Like all small Boston theater companies, Simple Machine and Maiden Phoenix scramble to find affordable performance spaces. So they felt like they’d hit the jackpot when they landed the new black box in the Chelsea Theatre Works for their co-production of “Or,”.
“It’s a very flexible performance space,” says Simple Machine’s Stephen Libby. “But it also includes dressing rooms with a shower, a box office, lobby, bar, and even a washer/dryer to maintain costumes.”
“Not to mention we are able to rehearse here, too,” says Maiden Phoenix’s Erin Eva Butcher.
But more than economies of scale brought these companies together.
Liz Duffy Adams’s “Or,” explores the choices and ambitions of 17th-century playwright Aphra Behn, a woman who defied conventions and thrived, first as a spy for King Charles II and then as a popular, self-supporting playwright. The play has themes that fit the missions of both Simple Machine (whose artistic team consists of Libby and Anna Waldron, who are married) and Maiden Phoenix.
“We are interested in strong stories told simply,” says Libby, while Maiden Phoenix focuses on stories written by and about women.
A tale of a woman writing her own story, “Or,” had multiple layers of meaning for the artistic team. “The play is really funny, and has some farcical aspects, but it also manages to be modern and old-fashioned at the same time,” says director Adrienne Boris.
“Aphra was breaking down barriers for women,” says Waldron, who plays the spy-turned-playwright. “She was encouraging independence and the rights of an individual, while also touting the importance of an absolute monarchy.”
While Adams’s script is set in the late 1660s, it also shifts to the 1960s and the present.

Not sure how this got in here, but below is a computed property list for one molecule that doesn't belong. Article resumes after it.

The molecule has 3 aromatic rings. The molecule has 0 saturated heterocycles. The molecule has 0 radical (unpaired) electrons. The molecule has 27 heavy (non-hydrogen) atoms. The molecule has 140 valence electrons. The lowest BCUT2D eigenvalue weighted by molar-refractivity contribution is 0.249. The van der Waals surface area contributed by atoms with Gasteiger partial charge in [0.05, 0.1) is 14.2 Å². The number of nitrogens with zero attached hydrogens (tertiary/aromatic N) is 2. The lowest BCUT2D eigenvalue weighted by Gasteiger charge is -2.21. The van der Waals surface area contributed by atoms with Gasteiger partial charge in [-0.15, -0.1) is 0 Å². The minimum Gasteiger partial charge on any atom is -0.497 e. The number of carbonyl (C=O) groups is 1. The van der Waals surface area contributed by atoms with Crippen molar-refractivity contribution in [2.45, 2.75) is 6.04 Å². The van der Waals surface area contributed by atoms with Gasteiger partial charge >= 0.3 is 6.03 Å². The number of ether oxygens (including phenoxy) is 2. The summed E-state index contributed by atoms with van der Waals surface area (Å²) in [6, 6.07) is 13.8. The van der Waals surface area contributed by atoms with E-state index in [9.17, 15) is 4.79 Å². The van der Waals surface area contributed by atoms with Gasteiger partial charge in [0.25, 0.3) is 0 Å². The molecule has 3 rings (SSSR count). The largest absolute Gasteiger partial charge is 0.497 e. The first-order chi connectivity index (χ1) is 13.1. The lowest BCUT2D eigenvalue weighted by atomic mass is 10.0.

“The action takes place just as Charles II is re-opening the theaters and Aphra sees an opportunity for a new career,” says Boris. “The characters are all hoping for a new golden age after years of a war on culture.”
Waldron says she is excited to play a woman who is open to possibilities.
“She’s determined to find a new way forward,” she says. “It’s poignant at the end when they are trying to usher in a new age of hope. It feels even more poignant knowing it was written before the current political administration came to power.”
The decision to mount the co-production happened almost by accident, says Libby, adding that all the principals have known each other for years. Libby met Waldron when they both appeared in a production of “Cooking with Elvis,” and Waldron and Butcher appeared together in Maiden Phoenix’s recent production of “Sense and Sensibility.” Libby and Boris are connected through their work with Opera Boston.
Although everyone on the creative team has plenty of acting or directing credits, for this production Libby is focusing on marketing, Butcher is designing costumes, while the others add producing duties to onstage work.
“This collaboration allows the production to have a much more ambitious feel,” says Waldron. “I know Aphra would approve of the sense of joy and lust for life we are all bringing to ‘Or,.’ ”